- 1,050 tourists will purchase a land tour (skiing, alpinism, etc., in the Antarctic’s interior)
- 1,600 tourists will participate in a sightseeing flight (these flights, generally based in Australia, do not land on the continent and involve large planes like the Boeing 737-200 and 747-400, flying at about 2000 feet (610 m) above the Antarctic coast)
More than any other, polar cruises continue to dominate the Antarctic tourism market, with the number of passengers increasing year after year (Figure 1).
Source: IAATO (2006b)
While polar cruise tourism will continue to increase in the Antarctic Peninsula during the 2006-2007 season, the number of visitors to the Ross Sea region is expected to decline slightly(4). Compared to the 42 million visitors who entered the United States in 2004(7), the data regarding tourism in Antarctica – a continent 30% larger than the surface of the USA, may appear insignificant. To understand the importance of the figures presented above, it is necessary to put them into the proper polar tourism context.
A sensitive continent
Antarctica is a continent like no other. This continent, the only one without an indigenous human population, also has extremely limited surface flora and fauna (in species diversity). In summer, when the seas surrounding the polar continent are free of ice, Antarctica and its Sub-Antarctic islands cover an area of 13.6 km2. More than 98% of the continent’s surface is permanently hidden under a cover of ice(1)(3). This ice sheet – the biggest on Earth – may reach a thickness of up to 4.7 km in certain areas and contains no less than 90% of the plant’s fresh water reserves(3).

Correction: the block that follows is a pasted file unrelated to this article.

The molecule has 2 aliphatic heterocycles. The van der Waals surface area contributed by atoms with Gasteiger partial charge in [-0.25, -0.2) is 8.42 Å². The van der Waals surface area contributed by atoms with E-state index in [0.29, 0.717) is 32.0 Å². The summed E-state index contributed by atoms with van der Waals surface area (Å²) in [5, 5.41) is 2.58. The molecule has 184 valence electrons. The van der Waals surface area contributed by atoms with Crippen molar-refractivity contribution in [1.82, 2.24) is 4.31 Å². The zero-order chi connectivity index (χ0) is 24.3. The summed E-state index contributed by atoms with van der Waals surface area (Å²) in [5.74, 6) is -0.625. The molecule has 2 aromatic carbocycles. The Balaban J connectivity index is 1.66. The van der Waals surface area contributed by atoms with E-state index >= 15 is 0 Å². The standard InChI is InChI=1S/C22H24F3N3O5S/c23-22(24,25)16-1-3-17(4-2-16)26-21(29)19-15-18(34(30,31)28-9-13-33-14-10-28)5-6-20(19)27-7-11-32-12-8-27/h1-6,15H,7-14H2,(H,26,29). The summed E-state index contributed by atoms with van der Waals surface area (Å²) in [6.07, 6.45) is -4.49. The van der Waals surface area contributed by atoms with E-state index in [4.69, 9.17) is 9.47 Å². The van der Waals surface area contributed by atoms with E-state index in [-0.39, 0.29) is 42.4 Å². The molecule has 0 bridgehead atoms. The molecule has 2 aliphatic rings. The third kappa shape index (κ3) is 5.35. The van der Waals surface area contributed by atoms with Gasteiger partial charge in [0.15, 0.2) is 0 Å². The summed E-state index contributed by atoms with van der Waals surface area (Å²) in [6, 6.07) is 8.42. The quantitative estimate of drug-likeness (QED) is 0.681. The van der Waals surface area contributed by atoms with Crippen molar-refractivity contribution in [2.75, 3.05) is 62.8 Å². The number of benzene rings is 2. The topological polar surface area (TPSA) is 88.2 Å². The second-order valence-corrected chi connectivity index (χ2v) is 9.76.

Tourism, like most other human activities, takes place during the very brief polar summer. This is also the reproduction season for most of the continent’s animal species, which are very abundant at this time of year. As a result, the less than 2% of Antarctic and Sub-Antarctic island lands free of ice and snow become very precious for both fauna and visitors (scientists and tourists alike). In such a context, there is a very good chance that fauna (and, to a lesser degree, flora) could be negatively impacted. The scientific community, however, remains divided over the extent of this impact.